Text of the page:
Italians voted yesterday in a key regional election which the far-right hopes will shake the country’s fragile coalition government to its core and return strongman Matteo Salvini to power.
The wealthy centre-north region of Emilia Romagna has been a stronghold of the Italian left for over 70 years, but while left-wing values still hold sway in its cities, the right has been rallying serious support in towns and the countryside.
The last surveys published before the pre-election media blackout showed the anti-immigrant League neck-and-neck with the centre-left Democratic Party (PD), which governs Italy in coalition with the anti-establishment 5-Star Movement (M5S).
Some 3.5mn citizens are eligible to cast ballots to elect the region’s president between 7am (0600 GMT) and 11pm, alongside similar regional elections in the smaller southern region of Calabria.
Turnout in Emilia Romagna was high at midday (1100 GMT), at over 23%, compared to just 11% at the same time during the last regional elections.
The League is hoping for a repeat of its historic win in October in Umbria, which had been a left-wing fiefdom for 50 years.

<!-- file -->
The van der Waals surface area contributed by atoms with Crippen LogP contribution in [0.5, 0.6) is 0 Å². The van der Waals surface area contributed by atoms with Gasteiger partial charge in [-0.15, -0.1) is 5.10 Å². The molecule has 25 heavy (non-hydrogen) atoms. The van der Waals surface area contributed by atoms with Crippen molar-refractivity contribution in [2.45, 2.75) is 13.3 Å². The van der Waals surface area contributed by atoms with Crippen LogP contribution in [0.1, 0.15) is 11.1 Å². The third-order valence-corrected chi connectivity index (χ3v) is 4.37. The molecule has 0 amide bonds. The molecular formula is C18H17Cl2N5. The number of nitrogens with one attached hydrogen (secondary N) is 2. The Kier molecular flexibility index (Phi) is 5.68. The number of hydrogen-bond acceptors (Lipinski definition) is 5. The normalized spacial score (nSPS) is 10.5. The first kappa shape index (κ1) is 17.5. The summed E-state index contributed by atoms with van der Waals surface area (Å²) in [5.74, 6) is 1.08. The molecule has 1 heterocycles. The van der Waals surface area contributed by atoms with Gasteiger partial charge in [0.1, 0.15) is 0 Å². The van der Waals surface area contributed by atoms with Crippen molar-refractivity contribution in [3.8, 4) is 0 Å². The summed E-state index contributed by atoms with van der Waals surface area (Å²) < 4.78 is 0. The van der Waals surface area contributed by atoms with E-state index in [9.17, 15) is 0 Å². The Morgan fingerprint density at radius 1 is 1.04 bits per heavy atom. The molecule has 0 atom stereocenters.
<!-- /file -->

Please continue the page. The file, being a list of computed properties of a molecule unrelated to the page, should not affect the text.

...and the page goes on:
Its candidate in Emilia Romagna, Lucia Borgonzoni, 43, has been overshadowed by Salvini, who has held daily rallies and inundated social media with snaps of him sampling delicacies in the Parma ham and Parmesan cheese heartland.
Salvini infuriated the left on Saturday when he broke the pre-election silence – which under Italian law means candidates cannot campaign the day before a vote – by tweeting about the “eviction notice” he was set to deliver to the government.
The PD’s candidate Stefano Bonaccini is the incumbent president and hoping to win on his track record in the region, which boasts low jobless figures and is home to “Made in Italy” success stories such as Ferrari and Lamborghini.
He may also benefit from the youth-driven Sardines movement, which was born in the region just a couple of months ago but has fast become a national symbol of protest against the far-right.
But analysts say many local family-run, artisanal firms are disgruntled and feeling left behind by the march of globalisation.
Others say the traditional left has abandoned those it once sought to defend for big banking interests.
The League triumphed in Emilia Romagna at the European Parliament elections in May, becoming the leading party with nearly 34% of the votes, topping the PD’s 31%.
Just five years earlier it had taken home a mere 5%, compared to the PD’s 53%.
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